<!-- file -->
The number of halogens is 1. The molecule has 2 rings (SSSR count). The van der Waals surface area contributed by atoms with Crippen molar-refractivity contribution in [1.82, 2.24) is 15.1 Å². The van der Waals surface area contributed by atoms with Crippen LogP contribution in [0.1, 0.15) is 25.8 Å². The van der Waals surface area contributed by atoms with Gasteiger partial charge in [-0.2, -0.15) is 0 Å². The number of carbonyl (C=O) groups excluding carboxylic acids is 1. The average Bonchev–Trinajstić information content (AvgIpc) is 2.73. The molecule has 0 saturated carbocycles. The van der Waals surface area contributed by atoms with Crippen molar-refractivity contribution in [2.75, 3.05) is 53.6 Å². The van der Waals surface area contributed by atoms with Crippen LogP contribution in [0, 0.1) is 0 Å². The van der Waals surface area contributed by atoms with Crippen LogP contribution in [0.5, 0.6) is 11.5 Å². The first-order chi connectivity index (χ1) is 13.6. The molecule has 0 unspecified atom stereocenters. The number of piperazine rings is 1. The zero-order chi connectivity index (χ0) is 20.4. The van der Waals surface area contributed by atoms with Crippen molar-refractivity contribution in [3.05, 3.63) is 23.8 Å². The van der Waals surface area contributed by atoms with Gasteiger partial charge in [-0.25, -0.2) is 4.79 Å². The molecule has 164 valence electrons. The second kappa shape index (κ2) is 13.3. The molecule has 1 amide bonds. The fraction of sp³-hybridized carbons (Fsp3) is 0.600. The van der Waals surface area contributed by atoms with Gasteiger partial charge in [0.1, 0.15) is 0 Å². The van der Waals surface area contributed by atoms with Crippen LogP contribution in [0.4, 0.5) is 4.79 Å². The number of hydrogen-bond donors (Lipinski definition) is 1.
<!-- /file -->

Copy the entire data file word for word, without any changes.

The number of halogens is 1. The molecule has 2 rings (SSSR count). The van der Waals surface area contributed by atoms with Crippen molar-refractivity contribution in [1.82, 2.24) is 15.1 Å². The van der Waals surface area contributed by atoms with Crippen LogP contribution in [0.1, 0.15) is 25.8 Å². The van der Waals surface area contributed by atoms with Gasteiger partial charge in [-0.2, -0.15) is 0 Å². The number of carbonyl (C=O) groups excluding carboxylic acids is 1. The average Bonchev–Trinajstić information content (AvgIpc) is 2.73. The molecule has 0 saturated carbocycles. The van der Waals surface area contributed by atoms with Crippen molar-refractivity contribution in [2.75, 3.05) is 53.6 Å². The van der Waals surface area contributed by atoms with Crippen LogP contribution in [0, 0.1) is 0 Å². The van der Waals surface area contributed by atoms with Crippen LogP contribution in [0.5, 0.6) is 11.5 Å². The first-order chi connectivity index (χ1) is 13.6. The molecule has 0 unspecified atom stereocenters. The number of piperazine rings is 1. The zero-order chi connectivity index (χ0) is 20.4. The van der Waals surface area contributed by atoms with Crippen molar-refractivity contribution in [3.05, 3.63) is 23.8 Å². The van der Waals surface area contributed by atoms with Gasteiger partial charge in [-0.25, -0.2) is 4.79 Å². The molecule has 164 valence electrons. The second kappa shape index (κ2) is 13.3. The molecule has 1 amide bonds. The fraction of sp³-hybridized carbons (Fsp3) is 0.600. The van der Waals surface area contributed by atoms with Gasteiger partial charge in [0.1, 0.15) is 0 Å². The van der Waals surface area contributed by atoms with Crippen LogP contribution in [0.4, 0.5) is 4.79 Å². The number of hydrogen-bond donors (Lipinski definition) is 1.